Van Dyk Lewis has taught fashion and practiced in Europe and North America, current a faculty member at Cornell University, he teaches a range of courses that include a graduate course in fashion theory, undergraduate courses in fashion graphics, fashion design and studio process, and portfolio presentation. In interrogating contemporary fashion and its meaning within cultures he uses ethnography, social psychology and poststructural criticism. Current research themes are, fashion in the future, fashion's intangibility, fashion blogs, sustainable fashion design practice, and the fashion underground.
New Masculinities: The challenge is understand the extent to which the menswear industry may need to become more strategic and flexible in order to adapt to a changing market. The project explores masculinities in America, with focus on young men's fashion exploration of visual dialogues in advertising and other such outcroppings are compared to real life fashion configurations. Investigations are made through the establishment of types and examination of their variance from industry promoted holdings instillations.
Fashion Undergrounds: This project considers fashion utopias, deviancy and protest as the basis for a unraveling the fashion under the radar with in the space of the big city. The contrast with the earlier Ithaca Fashion Project is cause for comparison, as is the conscious marginality of the temporary encampment of the festival as transcendence toward normalizing resistance and deviancy. Despite attempts of escape, disorder and deregulation through individual and group fashion expressions the fashion underground is discussed in Baurdrillardian terms as hyper conforming.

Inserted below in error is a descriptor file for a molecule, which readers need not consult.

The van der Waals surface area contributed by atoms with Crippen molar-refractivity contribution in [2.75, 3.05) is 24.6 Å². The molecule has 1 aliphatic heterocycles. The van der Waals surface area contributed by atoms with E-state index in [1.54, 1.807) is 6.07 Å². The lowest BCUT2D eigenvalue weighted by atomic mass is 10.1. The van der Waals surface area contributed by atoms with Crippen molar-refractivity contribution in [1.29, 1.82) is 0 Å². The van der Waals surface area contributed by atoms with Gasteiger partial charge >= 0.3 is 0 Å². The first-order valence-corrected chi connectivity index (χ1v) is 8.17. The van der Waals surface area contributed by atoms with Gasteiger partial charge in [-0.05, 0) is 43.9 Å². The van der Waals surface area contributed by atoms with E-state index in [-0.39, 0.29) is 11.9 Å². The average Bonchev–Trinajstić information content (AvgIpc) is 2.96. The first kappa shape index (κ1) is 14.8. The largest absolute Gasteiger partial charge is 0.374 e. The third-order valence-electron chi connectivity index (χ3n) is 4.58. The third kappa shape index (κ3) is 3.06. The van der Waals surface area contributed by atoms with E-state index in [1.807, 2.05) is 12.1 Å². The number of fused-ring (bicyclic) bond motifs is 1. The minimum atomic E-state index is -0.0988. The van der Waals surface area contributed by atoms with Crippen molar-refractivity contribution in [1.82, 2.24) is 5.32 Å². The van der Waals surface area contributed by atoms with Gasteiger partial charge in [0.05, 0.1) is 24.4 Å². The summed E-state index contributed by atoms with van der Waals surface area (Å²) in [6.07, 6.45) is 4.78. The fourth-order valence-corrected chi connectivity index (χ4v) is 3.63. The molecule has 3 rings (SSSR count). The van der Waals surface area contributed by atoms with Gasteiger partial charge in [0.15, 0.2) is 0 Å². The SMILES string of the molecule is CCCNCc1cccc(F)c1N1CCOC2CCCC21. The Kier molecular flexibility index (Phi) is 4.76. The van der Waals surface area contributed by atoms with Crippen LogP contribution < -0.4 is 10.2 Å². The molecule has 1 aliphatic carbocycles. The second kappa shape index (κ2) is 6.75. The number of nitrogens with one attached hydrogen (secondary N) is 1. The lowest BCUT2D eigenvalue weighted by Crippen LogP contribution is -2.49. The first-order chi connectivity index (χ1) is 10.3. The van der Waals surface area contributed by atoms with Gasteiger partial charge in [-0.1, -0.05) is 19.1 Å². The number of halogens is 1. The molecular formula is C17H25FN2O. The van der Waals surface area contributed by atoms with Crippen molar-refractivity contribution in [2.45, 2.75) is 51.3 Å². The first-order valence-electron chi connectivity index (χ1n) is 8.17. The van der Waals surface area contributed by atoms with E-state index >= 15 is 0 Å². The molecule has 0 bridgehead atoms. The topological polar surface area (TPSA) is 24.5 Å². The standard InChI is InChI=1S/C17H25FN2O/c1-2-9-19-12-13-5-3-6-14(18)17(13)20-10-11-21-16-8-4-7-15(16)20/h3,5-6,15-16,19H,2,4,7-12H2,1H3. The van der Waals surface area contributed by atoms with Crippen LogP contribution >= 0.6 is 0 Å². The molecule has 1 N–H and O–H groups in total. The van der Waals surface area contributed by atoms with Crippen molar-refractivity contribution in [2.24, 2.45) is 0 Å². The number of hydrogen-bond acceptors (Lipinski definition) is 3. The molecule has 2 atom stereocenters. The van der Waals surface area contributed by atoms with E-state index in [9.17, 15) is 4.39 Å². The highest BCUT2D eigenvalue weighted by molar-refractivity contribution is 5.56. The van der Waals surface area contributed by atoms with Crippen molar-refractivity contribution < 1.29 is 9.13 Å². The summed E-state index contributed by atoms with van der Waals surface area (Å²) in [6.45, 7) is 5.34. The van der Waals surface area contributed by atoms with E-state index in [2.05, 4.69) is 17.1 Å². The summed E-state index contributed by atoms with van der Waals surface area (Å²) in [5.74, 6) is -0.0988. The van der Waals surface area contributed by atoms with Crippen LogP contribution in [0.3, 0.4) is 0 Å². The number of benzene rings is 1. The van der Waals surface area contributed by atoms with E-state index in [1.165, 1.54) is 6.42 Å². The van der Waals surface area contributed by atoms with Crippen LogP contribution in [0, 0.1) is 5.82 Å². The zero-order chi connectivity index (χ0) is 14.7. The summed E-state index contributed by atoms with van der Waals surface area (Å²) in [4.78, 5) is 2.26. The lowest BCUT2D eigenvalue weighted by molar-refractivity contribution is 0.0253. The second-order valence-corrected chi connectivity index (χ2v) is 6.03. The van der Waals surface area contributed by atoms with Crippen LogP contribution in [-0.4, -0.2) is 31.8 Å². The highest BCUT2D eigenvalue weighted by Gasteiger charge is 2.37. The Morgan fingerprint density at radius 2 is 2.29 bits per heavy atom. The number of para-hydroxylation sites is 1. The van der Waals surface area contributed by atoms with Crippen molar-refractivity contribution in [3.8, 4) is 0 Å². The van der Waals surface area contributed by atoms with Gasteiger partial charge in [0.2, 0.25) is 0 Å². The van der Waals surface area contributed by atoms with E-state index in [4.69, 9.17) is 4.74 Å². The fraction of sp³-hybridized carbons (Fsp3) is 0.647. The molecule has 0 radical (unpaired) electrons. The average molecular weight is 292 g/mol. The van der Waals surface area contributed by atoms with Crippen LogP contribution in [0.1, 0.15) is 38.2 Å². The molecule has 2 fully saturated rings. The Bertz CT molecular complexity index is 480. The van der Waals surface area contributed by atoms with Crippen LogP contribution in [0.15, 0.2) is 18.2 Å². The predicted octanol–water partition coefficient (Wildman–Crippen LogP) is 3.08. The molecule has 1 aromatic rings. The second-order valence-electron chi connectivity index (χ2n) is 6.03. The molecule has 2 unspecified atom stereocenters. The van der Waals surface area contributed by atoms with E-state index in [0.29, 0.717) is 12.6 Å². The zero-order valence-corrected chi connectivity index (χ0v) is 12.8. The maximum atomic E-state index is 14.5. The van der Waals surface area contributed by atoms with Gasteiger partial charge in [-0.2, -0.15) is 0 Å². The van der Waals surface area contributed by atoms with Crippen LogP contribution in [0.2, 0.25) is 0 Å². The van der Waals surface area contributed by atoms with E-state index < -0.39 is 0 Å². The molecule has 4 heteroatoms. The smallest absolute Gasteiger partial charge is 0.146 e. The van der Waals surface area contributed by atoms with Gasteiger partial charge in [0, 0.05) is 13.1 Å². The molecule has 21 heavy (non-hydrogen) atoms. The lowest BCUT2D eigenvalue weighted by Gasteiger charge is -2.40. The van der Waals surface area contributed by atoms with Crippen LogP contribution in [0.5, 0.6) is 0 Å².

The Self and Fashion: Interwoven throughout all fashion output is the individual. The Self versus the Fashion industry is a situational construct of imbalance and appropriation. This study considers the relevancy of the Fashion industry in regard to emerging global issues that will impact the design, production and presentation of Fashion. Further the study explores alternative constructs such as the Self in regard to the Fashion industry and questions the future of practice, trend origination and transfer, and empowerment. The thought that design should be led by issues and not aesthetic concepts provokes new focus to the oppositions and benefits of this relationship and develops a new cartography of Fashion practice at a time when society's systems and structures are in upheaval.